United States District Court, D. North Dakota
ORDER OF DISMISSAL
Charles S. Miller, Jr., Magistrate Judge
plaintiff, Robert Mugabe ("Mugabe"), initiated the
above-entitled action pro se by complaint on June
29, 2016. He filed his consent to the undersigned's
exercise of jurisdiction over this matter on July 12, 2016.
(Docket No. 5). What follows is the undersigned's
pre-service review of his complaint pursuant to 28 U.S.C.
proceeding pro se and in forma pauperis, is
seeking reinstatement of unemployment benefits that he
asserts were wrongly denied him by Job Service North Dakota.
His complaint alleges:
My complaints are: my benefit was dinied from them for no
reason that why I ask district court can help me process my
case. They can help me review my case.
* * *
the amounts are 3, 000 Since last year: 2015 was stopping my
benefit for no reason. I ask the district court to help me
get back my benefit, was denied with Job Service ND
(Docket No. 4) (errors in original). As the basis for this
court's exercise of jurisdiction, he "checks the
box" next to federal question on his form complaint and
then states: "the issue is Job Service ND was denied my
claim they stopping my benefit for no reason: while I am
eligible for benefit." (Id.).
Standard of Review
U.S.C. § 1915(e)(2) provides that, notwithstanding
financial eligibility, "the court shall dismiss the case
at any time if the court determines that . . . the action (I)
is frivolous or malicious; (ii) fails to state a claim on
which relief may be granted; or (iii) seeks monetary relief
against a defendant who is immune from such relief." In
applying the provisions of § 1915(e)(2), the court must
give the pro se complaint the benefit of a liberal
construction and not dismiss the complaint unless it is clear
beyond doubt that there is no set of facts that would entitle
the plaintiff to relief. Haines v. Kerner, 404 U.S.
519, 520 (1972) (pro se complaints are "subject
to less stringent standards than formal pleadings drafted by
lawyers"); Atkinson v. Bohn, 91 F.3d 1127,
1128-29 (8th Cir. 1996); see also Fed.R.Civ.P.
8(a)(2) (requiring that a claim for relief contain "a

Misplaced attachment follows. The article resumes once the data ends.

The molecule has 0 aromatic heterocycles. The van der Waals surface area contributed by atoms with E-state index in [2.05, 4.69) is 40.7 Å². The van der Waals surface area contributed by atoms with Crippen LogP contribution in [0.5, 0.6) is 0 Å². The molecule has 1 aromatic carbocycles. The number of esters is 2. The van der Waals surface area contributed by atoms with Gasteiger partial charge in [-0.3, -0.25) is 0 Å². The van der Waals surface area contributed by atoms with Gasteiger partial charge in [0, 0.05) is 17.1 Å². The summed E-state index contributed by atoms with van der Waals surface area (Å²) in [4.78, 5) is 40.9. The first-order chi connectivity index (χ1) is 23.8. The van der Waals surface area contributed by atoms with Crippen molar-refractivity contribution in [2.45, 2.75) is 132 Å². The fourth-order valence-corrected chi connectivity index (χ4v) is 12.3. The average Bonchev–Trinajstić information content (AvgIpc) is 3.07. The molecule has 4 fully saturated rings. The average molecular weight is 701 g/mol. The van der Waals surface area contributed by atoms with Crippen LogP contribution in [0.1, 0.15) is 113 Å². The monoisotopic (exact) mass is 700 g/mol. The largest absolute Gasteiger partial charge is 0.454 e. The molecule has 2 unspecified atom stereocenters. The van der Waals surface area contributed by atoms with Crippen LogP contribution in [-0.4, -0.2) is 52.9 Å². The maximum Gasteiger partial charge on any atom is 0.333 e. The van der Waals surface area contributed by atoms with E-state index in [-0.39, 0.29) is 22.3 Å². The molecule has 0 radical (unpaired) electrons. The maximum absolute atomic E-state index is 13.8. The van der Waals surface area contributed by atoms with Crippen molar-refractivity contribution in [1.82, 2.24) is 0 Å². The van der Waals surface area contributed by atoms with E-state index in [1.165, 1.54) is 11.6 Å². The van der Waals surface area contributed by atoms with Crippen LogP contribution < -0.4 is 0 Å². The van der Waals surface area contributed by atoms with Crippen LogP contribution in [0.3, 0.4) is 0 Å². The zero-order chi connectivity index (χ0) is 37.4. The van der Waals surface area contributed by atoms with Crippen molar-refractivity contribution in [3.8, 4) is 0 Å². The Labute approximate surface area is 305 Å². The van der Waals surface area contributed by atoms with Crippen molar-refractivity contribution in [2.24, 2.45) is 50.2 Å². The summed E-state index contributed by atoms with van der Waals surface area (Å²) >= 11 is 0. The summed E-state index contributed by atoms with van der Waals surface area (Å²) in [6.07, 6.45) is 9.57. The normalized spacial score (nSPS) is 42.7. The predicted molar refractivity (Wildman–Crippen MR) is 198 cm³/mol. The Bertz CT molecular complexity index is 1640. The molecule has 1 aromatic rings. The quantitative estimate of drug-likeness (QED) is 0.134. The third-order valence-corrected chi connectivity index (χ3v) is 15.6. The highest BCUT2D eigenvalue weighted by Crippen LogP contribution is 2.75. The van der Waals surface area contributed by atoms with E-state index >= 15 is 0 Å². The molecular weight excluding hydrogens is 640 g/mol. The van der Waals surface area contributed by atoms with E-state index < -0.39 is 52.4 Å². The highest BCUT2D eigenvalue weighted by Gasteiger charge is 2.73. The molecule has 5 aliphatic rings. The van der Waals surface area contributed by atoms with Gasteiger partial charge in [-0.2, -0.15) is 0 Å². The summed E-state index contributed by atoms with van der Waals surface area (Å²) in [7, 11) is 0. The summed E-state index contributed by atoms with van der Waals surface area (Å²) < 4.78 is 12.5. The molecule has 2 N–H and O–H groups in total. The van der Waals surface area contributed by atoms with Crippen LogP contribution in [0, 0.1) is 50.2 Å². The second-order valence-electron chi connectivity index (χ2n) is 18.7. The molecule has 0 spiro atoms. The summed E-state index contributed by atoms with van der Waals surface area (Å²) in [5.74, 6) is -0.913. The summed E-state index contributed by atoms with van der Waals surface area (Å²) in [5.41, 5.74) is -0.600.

short and plain statement of the claim showing that the
pleader is entitled to relief[.]"); Stone v.
Harry, 364 F.3d 912, 914 (8th Cir. 2004) (directing that
pro se complaints be liberally construed but with
the caveat that courts "will not supply additional
facts, nor . . . construct a legal theory for plaintiff that
assumes facts that have not been pleaded.").
courts are courts of limited jurisdiction. Kokkonen v.
Guardian Life Ins. Co. of America, 511 U.S. 375, 377
(1994). Consequently, this court can only exercise subject
matter jurisdiction over "civil actions arising under
the Constitution, laws or treaties of the United States,
" 28 U.S.C. § 1331, or civil actions wherein there
is diversity of citizenship between parties and the matter in
controversy exceeds $75, 000.00, 28 U.S.C. § 1332. And
it is incumbent upon the plaintiff to establish the existence
of federal jurisdiction. Id., see also McCracken
v. Conoco Phillips Co., 335 F.App'x 161, 162-163 (3d
Mugabe has failed to identify any federal statute or
Constitutional right allegedly violated by defendants. Even
if Mugabe's complaint could somehow be construed to raise
a claim under the Civil Rights Act, 42 U.S.C. § 1983, it
lacks any factual allegations suggesting what constitutional
right was allegedly violated. To state a cognizable claim
under § 1983, a plaintiff must normally allege a
violation of a right secured by the Constitution or the laws
of the United States and that the alleged deprivation was
committed by a person acting under color of state law.
West v. Atkins, 487 U.S. 42, 48 (1988); Walker
v. Reed, 104 F.3d 156, 157 (8th Cir. 1997). Even under
liberal pleading standards, a pro se litigant, at
the very least, must invoke rights under the Constitution or